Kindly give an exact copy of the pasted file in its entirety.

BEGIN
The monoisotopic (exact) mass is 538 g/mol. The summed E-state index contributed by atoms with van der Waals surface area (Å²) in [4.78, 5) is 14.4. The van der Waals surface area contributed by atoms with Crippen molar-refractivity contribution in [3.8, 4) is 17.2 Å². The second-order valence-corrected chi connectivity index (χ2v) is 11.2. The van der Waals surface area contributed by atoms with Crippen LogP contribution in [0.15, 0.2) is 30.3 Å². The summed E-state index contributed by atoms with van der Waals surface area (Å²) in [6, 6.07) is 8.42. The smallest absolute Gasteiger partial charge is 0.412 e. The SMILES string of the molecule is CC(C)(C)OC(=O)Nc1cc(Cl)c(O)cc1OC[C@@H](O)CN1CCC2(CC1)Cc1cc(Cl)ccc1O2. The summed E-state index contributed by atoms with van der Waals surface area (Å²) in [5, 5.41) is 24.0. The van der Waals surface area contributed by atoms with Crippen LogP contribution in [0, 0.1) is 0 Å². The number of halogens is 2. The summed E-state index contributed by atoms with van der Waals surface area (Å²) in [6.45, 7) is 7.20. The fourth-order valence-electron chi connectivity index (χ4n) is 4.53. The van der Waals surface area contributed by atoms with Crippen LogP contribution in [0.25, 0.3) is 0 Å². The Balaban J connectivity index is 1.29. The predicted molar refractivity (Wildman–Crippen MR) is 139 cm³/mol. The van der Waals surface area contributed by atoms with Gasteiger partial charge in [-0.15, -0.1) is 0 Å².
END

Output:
The monoisotopic (exact) mass is 538 g/mol. The summed E-state index contributed by atoms with van der Waals surface area (Å²) in [4.78, 5) is 14.4. The van der Waals surface area contributed by atoms with Crippen molar-refractivity contribution in [3.8, 4) is 17.2 Å². The second-order valence-corrected chi connectivity index (χ2v) is 11.2. The van der Waals surface area contributed by atoms with Crippen LogP contribution in [0.15, 0.2) is 30.3 Å². The summed E-state index contributed by atoms with van der Waals surface area (Å²) in [6, 6.07) is 8.42. The smallest absolute Gasteiger partial charge is 0.412 e. The SMILES string of the molecule is CC(C)(C)OC(=O)Nc1cc(Cl)c(O)cc1OC[C@@H](O)CN1CCC2(CC1)Cc1cc(Cl)ccc1O2. The summed E-state index contributed by atoms with van der Waals surface area (Å²) in [5, 5.41) is 24.0. The van der Waals surface area contributed by atoms with Crippen LogP contribution in [0, 0.1) is 0 Å². The number of halogens is 2. The summed E-state index contributed by atoms with van der Waals surface area (Å²) in [6.45, 7) is 7.20. The fourth-order valence-electron chi connectivity index (χ4n) is 4.53. The van der Waals surface area contributed by atoms with Crippen LogP contribution in [0.25, 0.3) is 0 Å². The Balaban J connectivity index is 1.29. The predicted molar refractivity (Wildman–Crippen MR) is 139 cm³/mol. The van der Waals surface area contributed by atoms with Gasteiger partial charge in [-0.15, -0.1) is 0 Å².